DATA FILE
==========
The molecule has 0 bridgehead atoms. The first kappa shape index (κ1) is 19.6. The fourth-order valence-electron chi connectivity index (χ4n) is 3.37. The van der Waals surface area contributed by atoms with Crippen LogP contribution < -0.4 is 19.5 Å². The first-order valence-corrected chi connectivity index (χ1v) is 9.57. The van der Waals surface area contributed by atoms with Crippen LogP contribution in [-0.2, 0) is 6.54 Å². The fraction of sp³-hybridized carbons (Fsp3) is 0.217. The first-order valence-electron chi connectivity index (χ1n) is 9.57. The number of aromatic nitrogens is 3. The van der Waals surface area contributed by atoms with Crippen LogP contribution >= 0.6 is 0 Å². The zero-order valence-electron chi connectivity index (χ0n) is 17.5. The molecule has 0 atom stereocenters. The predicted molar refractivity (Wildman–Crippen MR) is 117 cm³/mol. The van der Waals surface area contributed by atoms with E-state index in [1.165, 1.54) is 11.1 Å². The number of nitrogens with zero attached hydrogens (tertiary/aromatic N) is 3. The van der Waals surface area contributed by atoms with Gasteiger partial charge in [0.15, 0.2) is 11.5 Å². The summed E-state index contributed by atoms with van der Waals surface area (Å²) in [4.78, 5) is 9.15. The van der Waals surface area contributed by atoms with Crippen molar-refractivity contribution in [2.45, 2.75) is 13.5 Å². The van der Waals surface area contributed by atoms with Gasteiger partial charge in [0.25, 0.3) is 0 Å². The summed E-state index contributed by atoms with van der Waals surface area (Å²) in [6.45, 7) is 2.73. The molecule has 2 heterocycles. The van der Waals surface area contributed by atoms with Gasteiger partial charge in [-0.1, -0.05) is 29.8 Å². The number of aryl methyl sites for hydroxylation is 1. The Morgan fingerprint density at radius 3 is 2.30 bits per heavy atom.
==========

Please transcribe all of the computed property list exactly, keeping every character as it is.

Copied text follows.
The molecule has 0 bridgehead atoms. The first kappa shape index (κ1) is 19.6. The fourth-order valence-electron chi connectivity index (χ4n) is 3.37. The van der Waals surface area contributed by atoms with Crippen LogP contribution < -0.4 is 19.5 Å². The first-order valence-corrected chi connectivity index (χ1v) is 9.57. The van der Waals surface area contributed by atoms with Crippen LogP contribution in [-0.2, 0) is 6.54 Å². The fraction of sp³-hybridized carbons (Fsp3) is 0.217. The first-order valence-electron chi connectivity index (χ1n) is 9.57. The number of aromatic nitrogens is 3. The van der Waals surface area contributed by atoms with Crippen LogP contribution >= 0.6 is 0 Å². The zero-order valence-electron chi connectivity index (χ0n) is 17.5. The molecule has 0 atom stereocenters. The predicted molar refractivity (Wildman–Crippen MR) is 117 cm³/mol. The van der Waals surface area contributed by atoms with E-state index in [1.165, 1.54) is 11.1 Å². The number of nitrogens with zero attached hydrogens (tertiary/aromatic N) is 3. The van der Waals surface area contributed by atoms with Gasteiger partial charge in [0.15, 0.2) is 11.5 Å². The summed E-state index contributed by atoms with van der Waals surface area (Å²) in [4.78, 5) is 9.15. The van der Waals surface area contributed by atoms with Crippen molar-refractivity contribution in [2.45, 2.75) is 13.5 Å². The van der Waals surface area contributed by atoms with Gasteiger partial charge in [0.25, 0.3) is 0 Å². The summed E-state index contributed by atoms with van der Waals surface area (Å²) in [6.45, 7) is 2.73. The molecule has 2 heterocycles. The van der Waals surface area contributed by atoms with Gasteiger partial charge in [-0.1, -0.05) is 29.8 Å². The number of aryl methyl sites for hydroxylation is 1. The Morgan fingerprint density at radius 3 is 2.30 bits per heavy atom.